In recent decades, meltwater runoff has accelerated to become the dominant mechanism for mass loss in the Greenland ice sheet1,2,3. In Greenland’s high-elevation interior, porous snow and firn accumulate; these can absorb surface meltwater and inhibit runoff4, but this buffering effect is limited if enough water refreezes near the surface to restrict percolation5,6. However, the influence of refreezing on runoff from Greenland remains largely unquantified. Here we use firn cores, radar observations and regional climate models to show that recent increases in meltwater have resulted in the formation of metres-thick, low-permeability ‘ice slabs’ that have expanded the Greenland ice sheet’s total runoff area by 26 ± 3 per cent since 2001. Although runoff from the top of ice slabs has added less than one millimetre to global sea-level rise so far, this contribution will grow substantially as ice slabs expand inland in a warming climate. Runoff over ice slabs is set to contribute 7 to 33 millimetres and 17 to 74 millimetres to global sea-level rise by 2100 under moderate- and high-emissions scenarios, respectively—approximately double the estimated runoff from Greenland’s high-elevation interior, as predicted by surface mass balance models without ice slabs. Ice slabs will have an important role in enhancing surface meltwater feedback processes, fundamentally altering the ice sheet’s present and future hydrology.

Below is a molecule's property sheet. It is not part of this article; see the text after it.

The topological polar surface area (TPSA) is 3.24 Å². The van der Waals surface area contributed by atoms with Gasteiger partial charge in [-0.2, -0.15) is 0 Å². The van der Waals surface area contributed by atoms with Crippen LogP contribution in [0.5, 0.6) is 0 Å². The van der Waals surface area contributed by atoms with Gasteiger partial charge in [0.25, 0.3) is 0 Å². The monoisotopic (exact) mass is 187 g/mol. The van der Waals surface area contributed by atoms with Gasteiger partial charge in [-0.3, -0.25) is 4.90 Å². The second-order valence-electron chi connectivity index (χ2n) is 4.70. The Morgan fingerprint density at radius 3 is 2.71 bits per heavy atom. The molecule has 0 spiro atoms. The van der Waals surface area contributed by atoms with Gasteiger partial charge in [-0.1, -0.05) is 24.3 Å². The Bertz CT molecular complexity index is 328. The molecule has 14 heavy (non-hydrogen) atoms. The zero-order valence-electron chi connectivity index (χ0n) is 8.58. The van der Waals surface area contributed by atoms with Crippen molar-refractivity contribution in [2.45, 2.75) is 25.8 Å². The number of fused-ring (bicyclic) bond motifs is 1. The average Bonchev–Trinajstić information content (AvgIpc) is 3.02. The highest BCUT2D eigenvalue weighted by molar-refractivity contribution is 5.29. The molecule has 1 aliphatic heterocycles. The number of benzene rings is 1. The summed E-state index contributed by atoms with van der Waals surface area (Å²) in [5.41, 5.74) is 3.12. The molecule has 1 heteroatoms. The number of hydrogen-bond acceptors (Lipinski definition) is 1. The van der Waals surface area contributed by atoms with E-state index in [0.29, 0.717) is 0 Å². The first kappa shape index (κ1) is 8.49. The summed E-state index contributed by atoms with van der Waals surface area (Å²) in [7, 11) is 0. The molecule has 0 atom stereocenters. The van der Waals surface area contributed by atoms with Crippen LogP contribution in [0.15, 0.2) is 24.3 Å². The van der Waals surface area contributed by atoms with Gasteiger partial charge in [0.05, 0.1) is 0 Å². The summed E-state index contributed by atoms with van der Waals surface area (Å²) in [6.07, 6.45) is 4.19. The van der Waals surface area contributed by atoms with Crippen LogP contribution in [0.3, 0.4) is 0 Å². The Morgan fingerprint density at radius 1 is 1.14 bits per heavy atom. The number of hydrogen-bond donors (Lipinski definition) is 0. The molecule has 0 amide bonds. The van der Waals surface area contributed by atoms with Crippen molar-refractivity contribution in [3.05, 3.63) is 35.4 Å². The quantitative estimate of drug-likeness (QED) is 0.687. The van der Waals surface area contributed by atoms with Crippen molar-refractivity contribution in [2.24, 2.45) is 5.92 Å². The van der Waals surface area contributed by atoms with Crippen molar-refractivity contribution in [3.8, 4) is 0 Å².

A field campaign carried out in spring 2012 at the KAN_U field site at 1,840 m above sea level (a.s.l.) in southwest Greenland’s accumulation area found 3–5-m-thick layers of refrozen meltwater in firn cores just below the seasonal snow layer5,6. The record-breaking 2012 Greenland summer melt7,8 caused meltwater to visibly run off from KAN_U over the top of these layers for the first time on record instead of refreezing locally in porous firn. Thick ice layers resulted in approximately 11 ± 3% more runoff in that region than would have occurred without the blocking effect of subsurface ice5.